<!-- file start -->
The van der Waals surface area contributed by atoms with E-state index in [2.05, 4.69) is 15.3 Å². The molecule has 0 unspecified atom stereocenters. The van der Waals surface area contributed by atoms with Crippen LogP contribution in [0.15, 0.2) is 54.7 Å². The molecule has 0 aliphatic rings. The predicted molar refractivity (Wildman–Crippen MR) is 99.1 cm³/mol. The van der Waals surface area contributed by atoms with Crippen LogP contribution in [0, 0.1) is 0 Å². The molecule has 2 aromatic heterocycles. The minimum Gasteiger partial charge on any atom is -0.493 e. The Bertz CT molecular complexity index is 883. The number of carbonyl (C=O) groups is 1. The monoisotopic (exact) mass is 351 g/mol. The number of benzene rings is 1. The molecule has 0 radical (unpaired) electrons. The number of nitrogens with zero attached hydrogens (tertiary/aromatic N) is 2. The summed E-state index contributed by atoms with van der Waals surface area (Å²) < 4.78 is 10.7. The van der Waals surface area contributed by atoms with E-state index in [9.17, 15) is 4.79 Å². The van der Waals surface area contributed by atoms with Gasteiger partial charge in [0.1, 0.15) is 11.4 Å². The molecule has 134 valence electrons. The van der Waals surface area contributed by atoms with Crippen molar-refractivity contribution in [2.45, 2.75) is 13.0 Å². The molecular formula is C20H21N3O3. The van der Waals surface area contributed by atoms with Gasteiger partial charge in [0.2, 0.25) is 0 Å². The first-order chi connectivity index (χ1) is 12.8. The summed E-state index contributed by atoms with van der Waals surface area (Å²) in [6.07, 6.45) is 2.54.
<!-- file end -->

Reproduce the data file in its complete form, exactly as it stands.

The van der Waals surface area contributed by atoms with E-state index in [2.05, 4.69) is 15.3 Å². The molecule has 0 unspecified atom stereocenters. The van der Waals surface area contributed by atoms with Crippen LogP contribution in [0.15, 0.2) is 54.7 Å². The molecule has 0 aliphatic rings. The predicted molar refractivity (Wildman–Crippen MR) is 99.1 cm³/mol. The van der Waals surface area contributed by atoms with Crippen LogP contribution in [0, 0.1) is 0 Å². The molecule has 2 aromatic heterocycles. The minimum Gasteiger partial charge on any atom is -0.493 e. The Bertz CT molecular complexity index is 883. The number of carbonyl (C=O) groups is 1. The monoisotopic (exact) mass is 351 g/mol. The number of benzene rings is 1. The molecule has 0 radical (unpaired) electrons. The number of nitrogens with zero attached hydrogens (tertiary/aromatic N) is 2. The summed E-state index contributed by atoms with van der Waals surface area (Å²) < 4.78 is 10.7. The van der Waals surface area contributed by atoms with E-state index in [9.17, 15) is 4.79 Å². The van der Waals surface area contributed by atoms with Gasteiger partial charge in [0.1, 0.15) is 11.4 Å². The molecule has 134 valence electrons. The van der Waals surface area contributed by atoms with Crippen molar-refractivity contribution in [2.45, 2.75) is 13.0 Å². The molecular formula is C20H21N3O3. The van der Waals surface area contributed by atoms with Gasteiger partial charge in [0.2, 0.25) is 0 Å². The first-order chi connectivity index (χ1) is 12.8. The summed E-state index contributed by atoms with van der Waals surface area (Å²) in [6.07, 6.45) is 2.54.